As I mentioned last week, I was recently in Trinidad for an FA conference.

But please don't think for one moment I was basking in the sunshine.

Hot it certainly was, but my four-day trip was conducted totally inside either a hotel or conference centre.

The FA had been asked to conduct a conference about elite player development. Thirty four coaches attended - half from Trinidad & Tobago and the rest from islands such as the Caymans, Grenada, Dominica, Jamaica, St Vincent etc.

They were all either technical directors, head coaches or in charge of player development.

I was interested to see some of the names of the clubs in Trinidad - the biggest apparently is called Joe Public!

Of all the friendly faces in the room which welcomed us, I was surprised by one which was white - by name and colour.

He introduced himself immediately to me as being an out-and-out Saints supporter whose parents, Keith and Terry White, live in Maybush.

Gary White is the technical director in the Bahamas - tough job I suppose, but somebody has to do it!

His parents can be very proud of this young man, who took a leading role during the conference.

I suggested the coaches should all be formed into an association so that they could meet up every so often with practical sessions as well as indoor meetings. Gary would be an obvious choice as chairman.

It was interesting to hear the problems that these coaches face, not unlike many non-league or amateur fellas in our country - lack of facilities being top of the list.

They also have a problem getting the interest of youngsters in countries where cricket is traditionally the main sport.

And even though there is a lot more poverty and lack of work opportunities over there, they still have the same problems of kids being more interested in television and computer games.

However, the fact that Trinidad have just qualified for their first ever World Cup finals will obviously help in their area.

Their win occurred on the Wednesday and we were able to watch during the lunch break. The excitement among the coaches was a forewarning of what was to happen from then on in.

On my first evening in our hotel, the Tuesday, I found it difficult to sleep because workmen were drilling all night long nearby.

On the Wednesday night the good news was the workmen weren't at work. The bad news was they were all out singing and dancing.

But Thursday night was the real climax.

The team were arriving back at the local airport at tea time and the Prime Minister, within hours of the win, had proclaimed Thursday as a bank holiday so that everyone could welcome the boys back.

The flight from Bahrain was about 17 hours and then the bus journey took six hours with the climax, unfortunately for us again, the team arriving at the hotel - the same one as us!

I had a grandstand view from my balcony as the procession approached the hotel. It was like all of the carnivals you have ever seen rolled into one.

The steel drum band on the back of a wagon led the procession, thousands of people danced up the main street at the front and either side of the highway with the team bus engulfed further back.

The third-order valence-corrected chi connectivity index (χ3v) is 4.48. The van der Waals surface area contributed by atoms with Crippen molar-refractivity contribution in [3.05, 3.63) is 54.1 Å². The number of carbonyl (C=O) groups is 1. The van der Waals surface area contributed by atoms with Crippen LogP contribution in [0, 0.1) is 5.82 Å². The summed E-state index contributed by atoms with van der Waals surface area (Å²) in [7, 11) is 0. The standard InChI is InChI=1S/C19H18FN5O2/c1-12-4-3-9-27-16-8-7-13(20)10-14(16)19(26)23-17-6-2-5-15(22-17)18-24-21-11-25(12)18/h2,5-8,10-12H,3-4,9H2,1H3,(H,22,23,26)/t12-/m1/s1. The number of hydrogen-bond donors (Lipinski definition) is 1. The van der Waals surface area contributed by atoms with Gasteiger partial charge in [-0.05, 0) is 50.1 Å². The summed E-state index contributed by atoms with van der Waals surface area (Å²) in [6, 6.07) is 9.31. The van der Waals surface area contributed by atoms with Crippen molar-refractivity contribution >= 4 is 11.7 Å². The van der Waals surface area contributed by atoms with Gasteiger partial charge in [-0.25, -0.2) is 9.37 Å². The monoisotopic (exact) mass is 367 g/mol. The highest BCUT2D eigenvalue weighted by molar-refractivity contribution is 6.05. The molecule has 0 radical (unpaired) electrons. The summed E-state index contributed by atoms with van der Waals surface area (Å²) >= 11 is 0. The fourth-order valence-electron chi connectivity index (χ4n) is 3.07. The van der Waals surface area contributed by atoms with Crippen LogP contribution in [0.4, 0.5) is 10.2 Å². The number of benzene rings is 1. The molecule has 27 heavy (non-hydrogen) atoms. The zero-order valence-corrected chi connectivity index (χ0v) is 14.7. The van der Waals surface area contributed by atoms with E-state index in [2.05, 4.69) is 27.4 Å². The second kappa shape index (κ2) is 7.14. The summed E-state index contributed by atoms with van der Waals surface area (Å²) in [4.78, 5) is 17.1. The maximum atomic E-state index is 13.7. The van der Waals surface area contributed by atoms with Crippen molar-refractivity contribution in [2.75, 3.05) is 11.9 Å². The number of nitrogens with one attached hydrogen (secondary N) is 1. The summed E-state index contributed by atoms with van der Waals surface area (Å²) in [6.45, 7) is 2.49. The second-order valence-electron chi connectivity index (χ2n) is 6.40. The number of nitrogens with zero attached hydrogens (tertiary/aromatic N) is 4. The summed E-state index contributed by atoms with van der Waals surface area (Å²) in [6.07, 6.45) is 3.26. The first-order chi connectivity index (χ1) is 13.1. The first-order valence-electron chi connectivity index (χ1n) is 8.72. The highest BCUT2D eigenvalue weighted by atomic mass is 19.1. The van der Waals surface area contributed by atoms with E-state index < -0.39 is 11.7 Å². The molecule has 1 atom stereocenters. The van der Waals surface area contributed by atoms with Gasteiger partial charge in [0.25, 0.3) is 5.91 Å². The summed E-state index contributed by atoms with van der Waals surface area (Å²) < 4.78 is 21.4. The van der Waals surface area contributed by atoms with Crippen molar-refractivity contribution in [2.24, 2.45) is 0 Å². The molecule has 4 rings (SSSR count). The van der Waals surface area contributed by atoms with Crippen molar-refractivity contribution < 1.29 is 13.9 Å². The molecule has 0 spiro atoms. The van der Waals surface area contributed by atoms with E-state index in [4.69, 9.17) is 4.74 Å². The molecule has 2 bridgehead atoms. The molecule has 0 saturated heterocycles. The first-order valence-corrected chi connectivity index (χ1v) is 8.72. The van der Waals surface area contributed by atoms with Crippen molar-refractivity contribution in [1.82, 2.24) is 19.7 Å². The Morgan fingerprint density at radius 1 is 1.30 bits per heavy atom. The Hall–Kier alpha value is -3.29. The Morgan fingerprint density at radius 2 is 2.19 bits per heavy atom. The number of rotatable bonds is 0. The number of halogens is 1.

Helicopters flew over, shining lights down so nobody missed anything.

But there was no sign of the coach, Dutchman Leo Beenhaaker, who took over after his predecessor had only taken one point from the first three games.

He got the team to the play-offs after a great 2-1 win over Mexico. After drawing 1-1 at home, not many held out much hope for an away win in what was to be a very hostile atmosphere in Bahrain.

But Leo finished the day triumphantly and in a fantastic personal position - as his contract had run out that evening!

I'm sure he will negotiate a good contract for the final stages.

The players that did make it back to Trinidad were only able to do so after frantic phone calls from Bahrain to their clubs to get permission to stay the extra day.

On our flight back on the Friday evening I was introduced to the goalkeeper, Kelvin Jack, who plays for Dundee.

We were leaving on Friday evening with a ten-and-a-half-hour flight in front of us due to arrive at Heathrow at 9.15 Saturday morning.

I jokingly said 'I suppose you'll be expecting to play tomorrow afternoon in Scotland?' I was amazed when he replied 'yes.' Unfortunately the plane landed an hour late and I last saw him while we were waiting for the luggage ringing his manager to tell him he had missed his connecting flight which took off at 10.45am.

I must ring the club to try and support the lad. He genuinely wanted to repay the fantastic support they had by taking the long journey home and he definitely was up for playing in the afternoon.

If anything he can blame his own Prime Minister, who was on the flight with us back to London which was held up at the beginning whilst he and his entourage arrived late.

So, yet another fairytale for football, but I don't think Trinidad will get too many results in the finals.

Their two stars are 37-year-old Russell Latapy and Dwight Yorke, who is now 34 and had to be persuaded to play for the national team again.

Having said that, it may be interesting to see which players now decide they want to play because the team has reached the finals.

People like Bobby Zamora, and others, are eligible to represent Trinidad but have so far decided not to.

The problem with this is that it could then destroy the wonderful team spirit, which was so evident both on and off the pitch last week, if they are picked.